Generators burn fossil fuels such as gas or diesel to produce electricity. Used in emergencies and in locations without a wired supply, they are often noisy and produce dangerous carbon monoxide exhaust fumes. For safety reasons, the generator is often located at a distance from the appliances it powers. (Reference 1) Transmitting power to the point of usage necessitates the use of an extension cord. Wiring your own cord enables you to select the correct length and electrical characteristics for the location where the generator is used. It may also cost less than buying a ready made cord.
Things You'll Need
Male and female extension cord plugs
Heavy-duty outdoor extension cord
Determine the maximum load your appliances will place on the generator. Every appliance draws current from the generator, so add together the sum of the loads of all the appliances connected to the generator supply. Every appliance should have a plate attached to it, giving its load in kilowatts, or kW. For example, to power a 5-kW heater, a 2-kW drill and a 100-watt light bulb, the total load will be 5000 + 2000 +100 watts, or 7,100 watts. (Reference 2)
Calculate the minimum current rating for the cable by dividing the load by the voltage. North American homes are supplied with 120- and 220-volt feeds. Generators may offer either or both voltages. For example, a generator supplying 120 volts to a group of appliances placing a 7,100-watt load on the circuit will require a cable rated for (7,100 / 120) amps, or roughly 60 amps. (Reference 3) Use an outdoor rated cable that exceeds your calculated current rating.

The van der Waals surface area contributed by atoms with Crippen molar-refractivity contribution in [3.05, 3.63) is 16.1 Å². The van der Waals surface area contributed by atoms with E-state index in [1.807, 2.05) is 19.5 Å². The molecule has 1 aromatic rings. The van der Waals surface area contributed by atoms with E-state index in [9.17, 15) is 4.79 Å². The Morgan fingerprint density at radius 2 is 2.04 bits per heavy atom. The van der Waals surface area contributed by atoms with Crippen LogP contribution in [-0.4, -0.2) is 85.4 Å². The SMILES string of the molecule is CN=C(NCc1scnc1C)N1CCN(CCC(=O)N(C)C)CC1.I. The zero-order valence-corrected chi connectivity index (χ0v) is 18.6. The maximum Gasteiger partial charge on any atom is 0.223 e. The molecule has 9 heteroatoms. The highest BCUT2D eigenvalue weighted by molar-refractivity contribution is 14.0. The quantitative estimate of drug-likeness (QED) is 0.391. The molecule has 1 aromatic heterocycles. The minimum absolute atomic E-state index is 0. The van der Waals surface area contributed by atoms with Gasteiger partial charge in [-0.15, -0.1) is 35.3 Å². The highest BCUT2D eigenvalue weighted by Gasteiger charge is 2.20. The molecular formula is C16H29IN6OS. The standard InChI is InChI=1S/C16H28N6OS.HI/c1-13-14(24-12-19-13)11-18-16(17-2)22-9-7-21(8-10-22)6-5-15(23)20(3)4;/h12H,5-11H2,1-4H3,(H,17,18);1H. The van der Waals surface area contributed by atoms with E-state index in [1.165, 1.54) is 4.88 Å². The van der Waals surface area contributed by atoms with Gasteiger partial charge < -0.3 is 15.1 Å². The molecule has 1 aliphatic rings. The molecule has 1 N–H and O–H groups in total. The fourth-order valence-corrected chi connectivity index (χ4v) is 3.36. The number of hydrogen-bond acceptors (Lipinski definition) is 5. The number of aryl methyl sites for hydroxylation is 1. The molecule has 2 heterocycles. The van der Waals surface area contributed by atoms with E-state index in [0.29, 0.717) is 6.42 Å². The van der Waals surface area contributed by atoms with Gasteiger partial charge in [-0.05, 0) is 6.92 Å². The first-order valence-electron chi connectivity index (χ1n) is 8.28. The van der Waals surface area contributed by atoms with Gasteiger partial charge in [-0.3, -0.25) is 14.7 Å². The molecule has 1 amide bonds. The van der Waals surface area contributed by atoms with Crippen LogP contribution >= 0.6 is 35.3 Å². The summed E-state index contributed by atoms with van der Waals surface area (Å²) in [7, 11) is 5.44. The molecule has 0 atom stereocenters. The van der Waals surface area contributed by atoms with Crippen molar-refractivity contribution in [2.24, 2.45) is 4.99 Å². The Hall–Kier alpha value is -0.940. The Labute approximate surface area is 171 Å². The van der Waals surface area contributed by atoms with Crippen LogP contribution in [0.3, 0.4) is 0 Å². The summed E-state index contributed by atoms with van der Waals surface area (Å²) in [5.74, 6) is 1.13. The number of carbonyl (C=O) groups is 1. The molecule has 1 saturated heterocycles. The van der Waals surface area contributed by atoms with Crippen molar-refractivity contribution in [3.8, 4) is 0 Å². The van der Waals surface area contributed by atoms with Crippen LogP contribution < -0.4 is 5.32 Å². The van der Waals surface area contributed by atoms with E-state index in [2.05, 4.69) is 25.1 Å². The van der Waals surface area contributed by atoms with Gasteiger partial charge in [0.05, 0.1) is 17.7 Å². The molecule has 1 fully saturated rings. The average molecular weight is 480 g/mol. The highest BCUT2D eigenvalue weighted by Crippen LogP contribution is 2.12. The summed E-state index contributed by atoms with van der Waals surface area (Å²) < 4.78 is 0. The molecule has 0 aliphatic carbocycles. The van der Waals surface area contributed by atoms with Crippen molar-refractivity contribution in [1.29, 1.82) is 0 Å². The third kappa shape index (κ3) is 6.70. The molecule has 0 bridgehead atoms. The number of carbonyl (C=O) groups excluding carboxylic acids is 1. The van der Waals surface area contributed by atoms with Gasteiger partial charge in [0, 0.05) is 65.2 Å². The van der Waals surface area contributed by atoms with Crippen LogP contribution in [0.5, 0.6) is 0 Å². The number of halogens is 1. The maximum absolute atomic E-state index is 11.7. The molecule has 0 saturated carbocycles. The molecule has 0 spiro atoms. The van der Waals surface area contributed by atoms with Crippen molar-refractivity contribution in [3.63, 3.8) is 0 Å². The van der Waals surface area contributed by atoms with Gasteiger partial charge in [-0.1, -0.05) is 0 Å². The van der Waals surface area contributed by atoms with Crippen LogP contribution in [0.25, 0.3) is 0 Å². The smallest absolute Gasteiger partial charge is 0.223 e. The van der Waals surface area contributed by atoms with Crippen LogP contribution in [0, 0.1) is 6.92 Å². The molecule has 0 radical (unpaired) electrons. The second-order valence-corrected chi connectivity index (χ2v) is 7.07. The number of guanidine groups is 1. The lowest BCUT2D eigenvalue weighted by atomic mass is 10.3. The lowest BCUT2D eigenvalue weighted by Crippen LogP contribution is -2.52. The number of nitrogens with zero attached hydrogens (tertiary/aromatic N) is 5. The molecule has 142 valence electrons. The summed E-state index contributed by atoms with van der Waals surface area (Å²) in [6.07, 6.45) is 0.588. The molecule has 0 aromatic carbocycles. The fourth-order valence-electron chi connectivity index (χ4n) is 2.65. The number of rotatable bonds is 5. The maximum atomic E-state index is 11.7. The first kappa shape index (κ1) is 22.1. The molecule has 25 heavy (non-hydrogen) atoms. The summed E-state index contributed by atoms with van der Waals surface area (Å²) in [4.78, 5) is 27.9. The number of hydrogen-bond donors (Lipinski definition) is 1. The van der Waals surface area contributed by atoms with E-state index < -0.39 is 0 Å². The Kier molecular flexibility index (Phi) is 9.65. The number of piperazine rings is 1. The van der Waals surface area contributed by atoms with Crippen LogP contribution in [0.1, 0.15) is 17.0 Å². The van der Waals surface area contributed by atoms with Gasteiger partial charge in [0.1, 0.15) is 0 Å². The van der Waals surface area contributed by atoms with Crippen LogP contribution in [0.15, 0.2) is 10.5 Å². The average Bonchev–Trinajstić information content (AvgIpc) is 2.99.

Disassemble the plugs you will attach to the cord. Feed sufficient cord through the housing in each of the plugs for you to work on the end of the cord without the plug housing getting in the way.
Position each plug base so the insulated part of the cord is level with the cable grip. Trim the ends of the wires so they reach the terminals. Do not stretch or bunch up the wires. If the wires are not the correct length, trim them to size or remove more of the outer insulation to expose a greater length of wire. (Reference 4)
Use a knife or wire strippers to bare the final quarter of an inch of each wire. Twist together each bundle of exposed wire filaments to create a stiff wire rod. (Reference 4)
Attach the wires to the plug terminals. Generator cords must use polarized wiring so connecting the wires to the correct terminals is essential. Attach the "hot" black or red wire to the brass terminal and the "neutral" white wire to the silver terminal. Attach the bare or green covered grounding wire to the terminal marked as GND. (Reference 5)
Protect the cord against being pulled loose from the plugs by fastening it firmly in the cord grips. Make sure the terminals are tight, then replace the housing on each plug. The cord is ready for use.
Read all local and national electrical regulations relating to the production and use of generator extension cords. Some areas may have specific guidelines on permitted types of cords and plugs.
Check extension cords before use, and replace or repair damaged parts.
Electricity can cause fires, injury and death. If you have any doubt, consult a qualified electrician and do not undertake "do-it-yourself" electrical projects.
Always ensure the cord you use exceeds the maximum current rating of your generator. Never overload the extension cord. It will overheat. It may then catch fire. (Reference 6)